Behind The Speech That Launched Marco Rubio's Comeback

The Florida senator has become a conservative golden boy again after a 14-minute speech he never meant to give.

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WASHINGTON — On the afternoon of Sunday, Feb. 23, Marco Rubio sent a short email to his staff: "Let's get floor time tomorrow and let's get two or three blowup exhibits of the most iconic pictures out of Venezuela."

The next day, his aides set about the routine Capitol Hill tasks of scheduling speaking time for their boss on the Senate floor and printing out poster-board photos of the crisis in Venezuela, while Rubio jotted down a few notes on his flight from Miami to Washington National Airport. The expectation on Rubio's staff was that he would give a straightforward foreign policy speech on an issue that mattered deeply to a distinct swath of his constituents — and that the rest of the country was prone to ignore.

But when Rubio arrived at his office around 4:30 p.m., he looked at the TV and saw Iowa Democratic Sen. Tom Harkin standing behind a podium, reciting a cheery travelogue of his recent trip to Cuba, where he toured a local block party and marveled at the country's health care system. It was the sort of box-checking speech a politician gives when he wants to justify his "fact-finding" trip to a tropical island in January, and it was unlikely that anyone outside a small handful of C-SPAN obsessives would notice it. Rubio saw a slow-moving target.

Shortly before he was scheduled to appear on the Senate floor, a gaggle of senior staff and foreign policy advisers assembled in his office.

"Why is everyone here?" Rubio asked.

"We're going to talk about the speech," an aide responded.

"No, I know what I want to say."

With that, Rubio made his way into the Senate chamber, stepped up to the podium, and proceeded to deliver a scathing senatorial takedown. Alternating between biting sarcasm and righteous indignation, Rubio spent 14 minutes excoriating his colleague for heaping praise on a country that has aligned itself with corrupt regimes across the globe.

"You want us to reach out and develop friendly relationships with a serial violator of human rights, who supports what's going on in Venezuela and every other atrocity on the planet?" Rubio, a Cuban-American, demanded. "On issue after issue, they are always on the side of the tyrants. Look it up. And this is who we should be opening up to? Why don't they change? Why doesn't the Cuban government change? Why doesn't the Venezuelan government change?"

Largely ignoring his scant notes, Rubio described a world in which failing communist states, from Cuba to Venezuela to North Korea, have linked arms in a corrupt campaign to inflict mayhem on people all over the world — and he called on America to stand firmly against them.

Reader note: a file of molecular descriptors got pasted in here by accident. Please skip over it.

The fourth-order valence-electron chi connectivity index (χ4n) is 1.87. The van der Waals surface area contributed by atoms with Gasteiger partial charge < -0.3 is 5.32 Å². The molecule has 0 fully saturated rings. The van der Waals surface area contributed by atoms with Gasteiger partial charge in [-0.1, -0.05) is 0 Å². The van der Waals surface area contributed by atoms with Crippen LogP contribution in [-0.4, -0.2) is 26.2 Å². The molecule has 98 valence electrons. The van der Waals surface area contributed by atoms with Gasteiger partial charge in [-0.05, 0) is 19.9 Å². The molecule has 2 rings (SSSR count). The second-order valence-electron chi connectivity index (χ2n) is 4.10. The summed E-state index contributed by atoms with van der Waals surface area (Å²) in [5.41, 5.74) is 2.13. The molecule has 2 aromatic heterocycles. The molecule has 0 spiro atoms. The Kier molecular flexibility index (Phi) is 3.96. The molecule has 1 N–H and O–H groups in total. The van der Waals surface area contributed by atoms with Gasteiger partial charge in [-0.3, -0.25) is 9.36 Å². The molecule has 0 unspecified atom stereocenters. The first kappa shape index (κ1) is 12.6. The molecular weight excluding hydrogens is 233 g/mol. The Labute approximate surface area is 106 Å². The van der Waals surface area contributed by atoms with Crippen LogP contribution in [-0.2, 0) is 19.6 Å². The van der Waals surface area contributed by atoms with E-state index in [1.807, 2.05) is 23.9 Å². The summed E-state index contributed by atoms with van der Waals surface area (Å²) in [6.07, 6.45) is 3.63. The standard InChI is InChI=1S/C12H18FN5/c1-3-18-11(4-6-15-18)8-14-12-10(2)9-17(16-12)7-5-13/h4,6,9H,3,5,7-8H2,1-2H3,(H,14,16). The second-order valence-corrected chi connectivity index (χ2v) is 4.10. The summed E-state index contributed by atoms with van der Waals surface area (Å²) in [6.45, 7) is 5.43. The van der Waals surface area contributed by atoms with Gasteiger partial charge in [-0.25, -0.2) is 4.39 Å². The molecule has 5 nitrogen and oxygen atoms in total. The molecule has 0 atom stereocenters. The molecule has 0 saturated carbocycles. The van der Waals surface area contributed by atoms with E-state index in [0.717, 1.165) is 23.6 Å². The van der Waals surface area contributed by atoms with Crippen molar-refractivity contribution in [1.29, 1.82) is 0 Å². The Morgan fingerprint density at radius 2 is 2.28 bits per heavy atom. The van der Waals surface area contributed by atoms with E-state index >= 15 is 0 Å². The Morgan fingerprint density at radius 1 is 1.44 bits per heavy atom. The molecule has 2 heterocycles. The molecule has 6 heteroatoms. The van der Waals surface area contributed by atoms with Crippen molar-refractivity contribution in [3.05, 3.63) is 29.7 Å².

Watching the remarks from their office, Rubio's team was taken aback. "We were a little surprised because we were expecting a speech on Venezuela, but it ended up being much bigger than that," said one aide. They scrambled to post the C-SPAN clip to YouTube and transcribe the remarks.

With the help of a well-placed Drudge link, the speech quickly went viral on the right, drawing upwards of 300,000 YouTube views so far, and becoming a talk radio sensation. Right-wing websites like Breitbart, which spent much of 2013 waging a frenzied campaign of misinformation against Rubio's immigration efforts, showered him with happy headlines. The Blaze urged readers who may have missed the "amazing" speech to "fix that right now." Even Townhall's Conn Carroll, one of Rubio's chief antagonizers during the immigration battle, declared him the "2016 frontrunner" on Twitter this week.

"I have been very critical of Rubio's efforts to pass [the immigration bill]," wrote Carroll. "But 2013 was a long time ago and will feel even more distant when White House hopefuls start debating in 2015."

Alex Conant, Rubio's spokesman, attributed the viral spread of his boss's speech to a widely held concern for human rights abuses in parts of Latin America.

"Even though the media doesn't give it a lot of attention, a lot of Americans do care about the tyranny we see in Cuba and Venezuela," Conant said. "America is a beacon of hope for millions of repressed people around the world and I think people appreciate Sen. Rubio clearly making the case for American leadership."

It also helped that in the days following Rubio's remarks, Russia's invasion of Ukraine unleashed a flood of commentary comparing Vladimir Putin's actions to Soviet-era tactics. Cold War communism is top-of-mind again on the right, and many conservatives are eager to frame political debate about Ukraine as a choice between Rubio's articulate tough talk and the weak-willed hedging and confused-grandpa muttering of President Obama and Harkin, respectively.

Of course, with Republicans still philosophically divided over foreign policy, it's less clear how that message might translate to a concrete agenda in regard to Russia. Rubio's eight-step proposal to punish Putin's regime, for instance, has been welcomed with respect on the right, but not with the same fawning his Cuba speech inspired.

Meanwhile, as Rubio once again enjoys 2016 hype, his senior staff remains clear-eyed about how media narratives can work. One aide said he expected the backlash to the Rubio comeback story to materialize within weeks. Still, his allies contend that the senator's ability to recapture the imagination of the movement with a single impromptu performance illustrates why he's too talented to be written off for good.